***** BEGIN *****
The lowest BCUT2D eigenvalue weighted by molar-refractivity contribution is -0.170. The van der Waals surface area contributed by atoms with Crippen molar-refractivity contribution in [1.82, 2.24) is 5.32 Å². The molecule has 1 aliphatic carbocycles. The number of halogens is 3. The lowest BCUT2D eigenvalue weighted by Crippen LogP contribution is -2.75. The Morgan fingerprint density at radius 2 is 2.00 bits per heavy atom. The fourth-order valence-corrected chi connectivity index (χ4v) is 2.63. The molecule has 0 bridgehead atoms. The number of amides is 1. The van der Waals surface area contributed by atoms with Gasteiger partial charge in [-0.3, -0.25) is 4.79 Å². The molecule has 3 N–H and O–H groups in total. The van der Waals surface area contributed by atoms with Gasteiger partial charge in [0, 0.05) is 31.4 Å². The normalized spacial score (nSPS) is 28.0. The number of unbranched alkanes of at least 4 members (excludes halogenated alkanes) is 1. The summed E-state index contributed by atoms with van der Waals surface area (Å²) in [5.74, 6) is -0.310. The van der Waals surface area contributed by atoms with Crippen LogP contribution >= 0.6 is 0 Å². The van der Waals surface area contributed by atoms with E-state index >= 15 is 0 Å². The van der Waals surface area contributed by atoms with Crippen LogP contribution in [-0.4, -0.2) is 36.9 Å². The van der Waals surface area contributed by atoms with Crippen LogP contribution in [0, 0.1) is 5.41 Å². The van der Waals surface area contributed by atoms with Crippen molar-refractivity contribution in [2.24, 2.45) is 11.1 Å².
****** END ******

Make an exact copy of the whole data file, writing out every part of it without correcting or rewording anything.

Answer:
The lowest BCUT2D eigenvalue weighted by molar-refractivity contribution is -0.170. The van der Waals surface area contributed by atoms with Crippen molar-refractivity contribution in [1.82, 2.24) is 5.32 Å². The molecule has 1 aliphatic carbocycles. The number of halogens is 3. The lowest BCUT2D eigenvalue weighted by Crippen LogP contribution is -2.75. The Morgan fingerprint density at radius 2 is 2.00 bits per heavy atom. The fourth-order valence-corrected chi connectivity index (χ4v) is 2.63. The molecule has 0 bridgehead atoms. The number of amides is 1. The van der Waals surface area contributed by atoms with Gasteiger partial charge in [-0.3, -0.25) is 4.79 Å². The molecule has 3 N–H and O–H groups in total. The van der Waals surface area contributed by atoms with Gasteiger partial charge in [0, 0.05) is 31.4 Å². The normalized spacial score (nSPS) is 28.0. The number of unbranched alkanes of at least 4 members (excludes halogenated alkanes) is 1. The summed E-state index contributed by atoms with van der Waals surface area (Å²) in [5.74, 6) is -0.310. The van der Waals surface area contributed by atoms with Crippen LogP contribution >= 0.6 is 0 Å². The van der Waals surface area contributed by atoms with E-state index >= 15 is 0 Å². The van der Waals surface area contributed by atoms with Crippen LogP contribution in [-0.4, -0.2) is 36.9 Å². The van der Waals surface area contributed by atoms with Crippen LogP contribution in [0, 0.1) is 5.41 Å². The van der Waals surface area contributed by atoms with Crippen molar-refractivity contribution in [2.24, 2.45) is 11.1 Å².